<gmd:identificationInfo xlink:href="urn:x-ogc:def:nil:OGC:unknown"/>

mp:MP_Metadata carries the attribute gco:isoType="gmd:MD_Metadata" indicating to an ISO-aware reading application that it is a specialization of gmd:MD_Metadata

Converting a profile back to ISO

Any ISO-aware processor which is not configured to understand the MP schema can process this document with a simple rule: if an unknown element (from an unknown namespace) is encountered, inspect it to see if is has a gco:isoType attribute. If so, then replace its name with this value. If not, throw it away.

We have implemented an XSLT script to process documents this way - see XmmlSVN:metadata/Tools/isoTypeReplace.xslt

Validation of a profile with both extensions and restrictions

In order to test conformance to to the Australian Marine profile at least three operations must be performed:
  1. validate using the MP schema (which imports MD)
    • this will test both the MP extensions and base MD validity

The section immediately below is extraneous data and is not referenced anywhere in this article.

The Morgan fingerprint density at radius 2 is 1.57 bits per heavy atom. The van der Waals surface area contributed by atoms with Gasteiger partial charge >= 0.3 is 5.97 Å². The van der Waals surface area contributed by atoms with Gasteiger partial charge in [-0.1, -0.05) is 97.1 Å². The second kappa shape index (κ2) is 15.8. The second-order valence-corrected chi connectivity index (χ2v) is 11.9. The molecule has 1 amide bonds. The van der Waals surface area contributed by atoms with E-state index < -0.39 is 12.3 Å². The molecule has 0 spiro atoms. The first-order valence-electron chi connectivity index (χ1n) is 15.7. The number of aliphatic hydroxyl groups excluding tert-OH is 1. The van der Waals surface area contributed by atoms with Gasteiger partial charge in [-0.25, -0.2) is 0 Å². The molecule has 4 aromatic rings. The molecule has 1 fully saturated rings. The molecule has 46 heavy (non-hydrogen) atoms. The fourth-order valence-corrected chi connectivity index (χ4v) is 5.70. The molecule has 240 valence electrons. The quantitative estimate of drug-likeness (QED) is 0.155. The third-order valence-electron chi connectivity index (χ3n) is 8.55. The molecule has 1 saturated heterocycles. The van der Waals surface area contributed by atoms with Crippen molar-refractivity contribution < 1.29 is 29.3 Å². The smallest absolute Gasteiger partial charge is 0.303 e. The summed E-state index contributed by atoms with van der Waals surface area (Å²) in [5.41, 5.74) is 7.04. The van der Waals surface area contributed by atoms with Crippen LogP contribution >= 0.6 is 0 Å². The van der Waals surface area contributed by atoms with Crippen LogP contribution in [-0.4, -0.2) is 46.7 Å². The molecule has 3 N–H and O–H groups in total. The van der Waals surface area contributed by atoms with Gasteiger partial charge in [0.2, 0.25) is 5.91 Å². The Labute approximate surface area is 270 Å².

2. convert the MP instance back to an MD instance
    • this produces a document containing only those namespaces understood by the ANZLIC processor
  3. test that the document conforms to the ANZLIC constraints, using the ANZLIC Schematron schema

In any situation where profiles are stacked on other profiles, validation has to pay careful attention to "unwinding" multiple extensions and restrictions in the correct order.

OCL paths vs GML pattern and XPath

The following example combines the two specializations shown above, and also shows one of the other kinds of constraint, viz. use of a specialized vocabulary "ANZ Theme" on the descriptiveKeywords within ANZ_DataIdentification: MetadataProfilePatterns.png

The constraint involves testing the value of a non-local parameter thesaurusName. Two implementations of the constraint are illustrated: the first one uses OCL syntax, the second as the XPath expression that would be in the equivalent Schematron sch:assert statement on the XML implementation.

The OCL syntax for paths that traverse associations is different to XPath. Here the differences are because:
  • the OCL path separator "." is different to XPath "/"
  • the XPath expression reflects the UML->XML encoding rule, in which the UML class name appears in the path as well as the property names

However, the conversion from OCL to Schematron is still relatively straightforward. (I wonder if it always is?)

-- SimonCox - 04 Feb 2007

Other Issues

Externally defined values

According to ISO 19106, "Specifications of the applications of each referenced base standard or profile, stating the choice of classes or conformance subsets, and the selection of options, ranges of parameter values, for profiles;"